I can't pick a favourite convention. The best one is the one I'm at or packing for or still recovering from.
So I thought I'd put on my Scottish Tourist Board sash and tell you about Bloody Scotland. It's held in Stirling and if you like a bit of history with your crime cons Stirling's not too shabby. It's been there since the 12th century, Mary Queen of Scots lived there, her baby was crowned James VI there, and Robert the Bruce and Mel Gibs- I mean William Wallace both fought battles there.
There's a serious castle, by anyone's reckoning.
And then in 2012, Stirling's bloody history got a fresh chapter with the first annual celebration of Scottish crimewriting. I missed it. It was as though they waited until I left and then had a party. But I was there the next year and the third year and it's shot straight to the top of my list of cons.
Everyone from Ian Rankin to MC Beaton is to be found there. Some southerners cross the border, enough to have a Scotland v England football match, billed as a "friendly", perhaps on the theory that if you say it often enough it becomes true.
There are always a few Icelanders and other Nordics there, since it's more or less local for them. I like hanging out with Yrsa Sigurdardottir, because she makes me feel like I've got an easy to pronounce name.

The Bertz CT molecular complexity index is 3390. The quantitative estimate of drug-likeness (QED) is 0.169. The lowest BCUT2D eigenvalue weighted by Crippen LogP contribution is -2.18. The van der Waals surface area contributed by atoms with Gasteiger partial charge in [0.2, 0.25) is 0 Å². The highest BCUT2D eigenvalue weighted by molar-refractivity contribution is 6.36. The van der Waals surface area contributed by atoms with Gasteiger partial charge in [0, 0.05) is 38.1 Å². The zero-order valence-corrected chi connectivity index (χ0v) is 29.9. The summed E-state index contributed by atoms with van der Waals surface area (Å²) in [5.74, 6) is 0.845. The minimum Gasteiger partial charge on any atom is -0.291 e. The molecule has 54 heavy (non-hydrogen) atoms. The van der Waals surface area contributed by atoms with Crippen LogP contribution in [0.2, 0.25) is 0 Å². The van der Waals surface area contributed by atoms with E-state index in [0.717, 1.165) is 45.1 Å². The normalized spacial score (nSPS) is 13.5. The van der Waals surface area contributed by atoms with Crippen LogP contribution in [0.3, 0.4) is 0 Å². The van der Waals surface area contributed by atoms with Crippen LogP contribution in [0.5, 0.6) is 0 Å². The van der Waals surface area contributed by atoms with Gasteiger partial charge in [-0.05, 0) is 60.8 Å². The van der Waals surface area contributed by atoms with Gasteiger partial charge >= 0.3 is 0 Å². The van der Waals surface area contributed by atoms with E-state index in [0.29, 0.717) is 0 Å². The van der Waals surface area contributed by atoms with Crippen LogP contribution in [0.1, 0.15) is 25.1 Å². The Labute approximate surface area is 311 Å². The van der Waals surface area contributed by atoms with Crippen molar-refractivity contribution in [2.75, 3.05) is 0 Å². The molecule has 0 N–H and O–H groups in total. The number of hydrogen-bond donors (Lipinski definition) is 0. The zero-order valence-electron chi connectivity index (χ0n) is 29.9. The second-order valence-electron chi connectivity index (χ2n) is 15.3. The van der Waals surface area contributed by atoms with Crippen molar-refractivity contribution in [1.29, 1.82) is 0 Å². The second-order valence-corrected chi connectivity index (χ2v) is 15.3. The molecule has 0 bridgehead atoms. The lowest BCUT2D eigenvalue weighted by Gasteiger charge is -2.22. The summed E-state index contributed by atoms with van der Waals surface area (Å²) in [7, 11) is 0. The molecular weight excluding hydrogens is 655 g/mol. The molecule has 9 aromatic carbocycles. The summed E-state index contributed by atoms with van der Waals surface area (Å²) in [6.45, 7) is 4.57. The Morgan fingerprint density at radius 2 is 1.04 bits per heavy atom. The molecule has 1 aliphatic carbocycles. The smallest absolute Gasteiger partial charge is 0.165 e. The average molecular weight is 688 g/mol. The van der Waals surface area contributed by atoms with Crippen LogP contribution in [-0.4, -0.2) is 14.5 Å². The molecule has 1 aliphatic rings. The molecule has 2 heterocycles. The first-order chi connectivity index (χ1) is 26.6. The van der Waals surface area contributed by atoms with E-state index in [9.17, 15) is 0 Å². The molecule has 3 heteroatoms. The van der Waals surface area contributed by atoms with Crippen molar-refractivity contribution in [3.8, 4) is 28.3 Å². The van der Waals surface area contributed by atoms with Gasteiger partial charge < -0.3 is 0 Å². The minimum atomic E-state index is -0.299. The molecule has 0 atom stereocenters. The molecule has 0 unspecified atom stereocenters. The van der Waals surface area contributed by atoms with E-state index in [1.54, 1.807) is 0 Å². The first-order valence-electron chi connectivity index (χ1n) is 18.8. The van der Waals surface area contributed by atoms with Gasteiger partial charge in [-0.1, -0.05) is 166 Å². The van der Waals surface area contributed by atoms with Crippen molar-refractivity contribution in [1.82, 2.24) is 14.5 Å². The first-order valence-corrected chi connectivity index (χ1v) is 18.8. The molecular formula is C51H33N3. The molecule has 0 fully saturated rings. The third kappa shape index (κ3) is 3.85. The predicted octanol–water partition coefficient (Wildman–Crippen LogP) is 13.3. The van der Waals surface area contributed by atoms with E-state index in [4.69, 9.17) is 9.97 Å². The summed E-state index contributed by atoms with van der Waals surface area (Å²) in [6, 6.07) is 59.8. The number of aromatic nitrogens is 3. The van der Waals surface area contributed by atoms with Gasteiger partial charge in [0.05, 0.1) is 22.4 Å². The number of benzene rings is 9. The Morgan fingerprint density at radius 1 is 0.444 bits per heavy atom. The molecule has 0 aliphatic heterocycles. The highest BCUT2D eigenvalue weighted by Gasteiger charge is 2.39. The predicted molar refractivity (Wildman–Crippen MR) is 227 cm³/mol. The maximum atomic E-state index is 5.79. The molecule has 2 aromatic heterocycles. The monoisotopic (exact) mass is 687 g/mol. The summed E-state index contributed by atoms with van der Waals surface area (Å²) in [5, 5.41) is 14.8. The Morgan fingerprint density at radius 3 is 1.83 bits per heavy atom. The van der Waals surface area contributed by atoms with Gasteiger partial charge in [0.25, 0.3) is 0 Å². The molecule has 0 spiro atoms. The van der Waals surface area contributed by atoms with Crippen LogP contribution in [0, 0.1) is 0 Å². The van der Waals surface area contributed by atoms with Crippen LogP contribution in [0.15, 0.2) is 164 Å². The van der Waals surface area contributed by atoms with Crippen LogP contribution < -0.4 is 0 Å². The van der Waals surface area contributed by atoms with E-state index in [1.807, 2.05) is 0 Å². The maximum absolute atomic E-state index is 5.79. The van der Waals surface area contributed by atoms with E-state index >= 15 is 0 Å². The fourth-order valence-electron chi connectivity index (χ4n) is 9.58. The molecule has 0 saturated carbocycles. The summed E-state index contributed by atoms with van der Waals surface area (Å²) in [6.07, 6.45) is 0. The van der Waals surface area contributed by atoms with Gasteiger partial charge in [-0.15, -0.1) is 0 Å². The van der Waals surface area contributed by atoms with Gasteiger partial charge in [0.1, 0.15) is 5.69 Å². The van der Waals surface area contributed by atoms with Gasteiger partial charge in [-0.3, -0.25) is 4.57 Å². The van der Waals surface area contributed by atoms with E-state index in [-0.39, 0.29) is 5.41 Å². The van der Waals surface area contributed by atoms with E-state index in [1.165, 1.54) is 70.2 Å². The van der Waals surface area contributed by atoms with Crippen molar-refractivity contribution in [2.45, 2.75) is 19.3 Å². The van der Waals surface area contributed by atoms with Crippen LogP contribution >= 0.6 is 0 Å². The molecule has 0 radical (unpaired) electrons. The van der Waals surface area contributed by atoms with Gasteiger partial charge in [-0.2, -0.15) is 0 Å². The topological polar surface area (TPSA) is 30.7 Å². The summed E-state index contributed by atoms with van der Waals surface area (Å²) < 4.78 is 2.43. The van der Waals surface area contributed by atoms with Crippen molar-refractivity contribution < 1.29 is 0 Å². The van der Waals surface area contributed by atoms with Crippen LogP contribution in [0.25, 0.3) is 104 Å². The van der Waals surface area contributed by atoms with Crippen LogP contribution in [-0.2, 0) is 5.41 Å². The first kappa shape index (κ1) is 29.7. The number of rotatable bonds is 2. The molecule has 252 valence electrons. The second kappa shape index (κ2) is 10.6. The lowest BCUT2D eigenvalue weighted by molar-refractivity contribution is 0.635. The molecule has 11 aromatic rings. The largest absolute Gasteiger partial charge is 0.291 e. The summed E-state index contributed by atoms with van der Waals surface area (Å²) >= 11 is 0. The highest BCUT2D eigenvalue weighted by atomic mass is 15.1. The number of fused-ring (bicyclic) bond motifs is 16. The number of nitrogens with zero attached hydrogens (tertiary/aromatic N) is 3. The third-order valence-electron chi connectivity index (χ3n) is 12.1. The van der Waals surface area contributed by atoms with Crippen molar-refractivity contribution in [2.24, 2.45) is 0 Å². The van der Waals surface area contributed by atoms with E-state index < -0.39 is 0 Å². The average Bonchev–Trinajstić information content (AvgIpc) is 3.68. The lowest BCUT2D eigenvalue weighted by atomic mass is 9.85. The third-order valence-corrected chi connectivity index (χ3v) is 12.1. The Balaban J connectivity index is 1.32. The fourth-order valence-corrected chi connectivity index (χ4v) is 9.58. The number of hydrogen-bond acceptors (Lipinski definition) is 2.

And it's just a very warm, friendly, not completely sober get-together where even if things go wrong they turn out great. An example of this was the cooking/tasting demonstration tied in to the Killer Cookbook, Caro Ramsay's contribution to the Million for a Morgue appeal.
(Which is another story: did you know that, following a huge fund-raising effort, there's now a Val McDermid Mortuary in Scotland, with a Stuart MacBride dissecting room and a Jeffrey Deaver submersion tank?)
Anyway, back to the cookbook. Caro and Craig Robertson had been practicing their recipes for weeks, the event was a sell-out, and then the night before . . it was revealed that the venue insurance wouldn't allow the use of heat.
Caro, not a quitter, drove to a late-night supermarket and bought the ingredients for all the no-cook recipes in the Killer Cookbook. These were martinis mostly. And also cranachan, which is a dessert made with a little oatmeal, a little cream, a little honey and a lo-hot of whisky. There were no complaints.
Not completely sober, as I say. But worth a visit for any crime fan.